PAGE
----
Want. Not Want.

At lunch with friends today, the topic of “wanting” came up. I said I didn’t want anything. “You have no ambition,” one woman remarked. Ambition is defined as an earnest desire for some type of achievement or distinction, as power, honor, fame, or wealth, and the willingness to strive for its attainment. So yes, she’s right. I have no ambition. Since I have no earnest desire for anything, I have no particular willingness to strive for its attainment. I would like to be renowned as a writer, of course, but that’s not really an earnest desire, more of a wistful longing. Still, some people love my writing, so that’s renown of a sort, maybe even more so than being recognized by an admiring (or unadmiring) bog.

I do want to dance yinyangbetter, and I am willing to strive for that goal by doing my best at as many classes as I can take, but dancing is not really a “want,” maybe more of a need. Learning is what I do — the ability to learn is the one true talent I have — and at the moment, I am focused on dancing.

I softened the blow of my non-ambition by admitting that I did want to want something. My family, my life mate/soul mate, my various loves — both human and inanimate — have defined my life at different times, but now there is only me. Wanting something would help set a path, create a passion, establish a goal. Wanting something would define my life for me.

And yet . . . I am just mystical enough to not want to want anything — to simply go with the flow of life and see where it takes me, to be open to possibilities of all kinds, to be spontaneous and follow my instincts of the moment, to experience the world in a more intimate way than through the shutters of a familiar room. (Besides, the very act of definition imposes limits, and I am trying to open up my life, not limit it.)

Taking dance classes came from a spontaneous flowing when I noticed a nearby dance studio. I never had any desire to dance, never even conceived of such a possibility, in great part because I am not limber, disciplined, or musical. (To show how non-musical I am, for the past seventeen months in Hawaiian class, we’ve been doing two different types of warm-up exercises to the same piece of music, and I never even noticed that the music was the same until someone pointed it out to me a couple of days ago. Eek. How is that possible?)

I also want an epic adventure, and to that end, I consider such foreign ideas (foreign to my nature, that is) as walking across the country, hiking a national trail, stealth camping wherever I might find myself, and whatever else my magpie mind fancies at the moment. But whether I physically set out on such a journey or just live as fully as I can, there will always be epic adventures. Dancing is such an adventure for me. Leaving my father’s house after it is sold, will be another adventure since I have no idea where I am going or what I will do (except continue to take dance classes).

So . . . Want. Not want. Either way, it doesn’t make much difference to me. Seems as if that’s an adventure in itself.

***

Pat Bertram is the author of the suspense novels Light Bringer, More Deaths Than One, A Spark of Heavenly Fireand Daughter Am I. Bertram is also the author of Grief: The Great Yearning, “an exquisite book, wrenching to read, and at the same time full of profound truths.” Connect with Pat on Google+. Like Pat on Facebook.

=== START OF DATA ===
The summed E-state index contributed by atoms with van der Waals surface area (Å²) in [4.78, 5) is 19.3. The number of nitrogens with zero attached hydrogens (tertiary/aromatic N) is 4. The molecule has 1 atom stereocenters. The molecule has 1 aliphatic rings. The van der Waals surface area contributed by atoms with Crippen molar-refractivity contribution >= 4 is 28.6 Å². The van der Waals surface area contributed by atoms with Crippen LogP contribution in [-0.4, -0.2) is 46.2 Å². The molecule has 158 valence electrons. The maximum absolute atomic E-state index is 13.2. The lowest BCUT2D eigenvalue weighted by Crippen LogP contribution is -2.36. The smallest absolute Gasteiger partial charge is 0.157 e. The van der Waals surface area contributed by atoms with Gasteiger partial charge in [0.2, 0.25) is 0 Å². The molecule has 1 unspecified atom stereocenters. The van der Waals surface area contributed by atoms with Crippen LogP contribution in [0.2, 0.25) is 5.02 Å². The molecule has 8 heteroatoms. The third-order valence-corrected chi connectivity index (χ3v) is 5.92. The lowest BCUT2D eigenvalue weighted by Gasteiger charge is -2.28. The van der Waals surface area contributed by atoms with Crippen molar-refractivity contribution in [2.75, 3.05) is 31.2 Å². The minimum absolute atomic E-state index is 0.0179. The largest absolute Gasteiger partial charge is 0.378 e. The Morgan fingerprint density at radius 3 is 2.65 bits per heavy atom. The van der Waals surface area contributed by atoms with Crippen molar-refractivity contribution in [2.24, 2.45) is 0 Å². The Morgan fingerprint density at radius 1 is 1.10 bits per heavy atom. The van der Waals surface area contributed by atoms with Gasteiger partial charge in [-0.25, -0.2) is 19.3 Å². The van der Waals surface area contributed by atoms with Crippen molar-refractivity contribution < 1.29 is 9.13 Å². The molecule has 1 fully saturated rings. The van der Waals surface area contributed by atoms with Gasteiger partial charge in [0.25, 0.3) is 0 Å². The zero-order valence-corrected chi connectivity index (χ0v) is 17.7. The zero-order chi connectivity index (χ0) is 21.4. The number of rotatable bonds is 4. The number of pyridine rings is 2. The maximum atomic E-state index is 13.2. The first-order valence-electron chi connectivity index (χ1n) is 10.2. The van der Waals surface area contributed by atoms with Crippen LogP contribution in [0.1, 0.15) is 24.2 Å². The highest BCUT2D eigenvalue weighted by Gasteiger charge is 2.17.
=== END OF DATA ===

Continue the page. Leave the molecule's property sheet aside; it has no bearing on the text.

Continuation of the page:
7 Responses to “Want. Not Want.”

  1. rami ungar the writer Says:

    The yin-yang symbol up there is perfect for this post. You are sometimes very Daoist Pat, you just go with the flow and don’t fight against the universe. I think eventually the universe will allow the flow to take you to whatever’s next when the time comes.

  2. sumalama Says:

    One doesn’t need to have ambition to live a good life, a life that fulfills, a life that is complete and adventurous. I have no ambitiion and I am one of the happiest people I know. Adventures come to me. Life can be like that for you, too. You already have the joy of dancing. You will eventually have the adventure of deciding where to live. I guess what I’m trying to say is it is all a matter of point of view.

    • Pat Bertram Says:

      I don’t think ambition is important, either. It seems to be part of our cultural conditioning, and I’ve spent my life trying to undo that conditioning, to find out lies beneath the veneer of our society and its mores.

      I like the idea that adventures might come to me. Or maybe the impetus might come on the spur of the moment. I just don’t want to live a stagnant life of nothing special. (Special to me, that is.)

  3. Constance Koch Says:

    Wanting or desires? To be happy in what ever you do.

  4. mickeyhoffman Says:

    Ambition is a strange word which seems linked with monetary success or the desire to be best in a competition. If I wanted to be terrific at Tai Chi, for example, I wouldn’t use the word ambition with it unless I intended to compete. Maybe you’re just not that into competition? I’ve had plenty hair-raising adventures. They’re great to talk about AFTER but at the time mostly what I thought (when I could even think straight) was “How did I get myself into this and how do I get out?”


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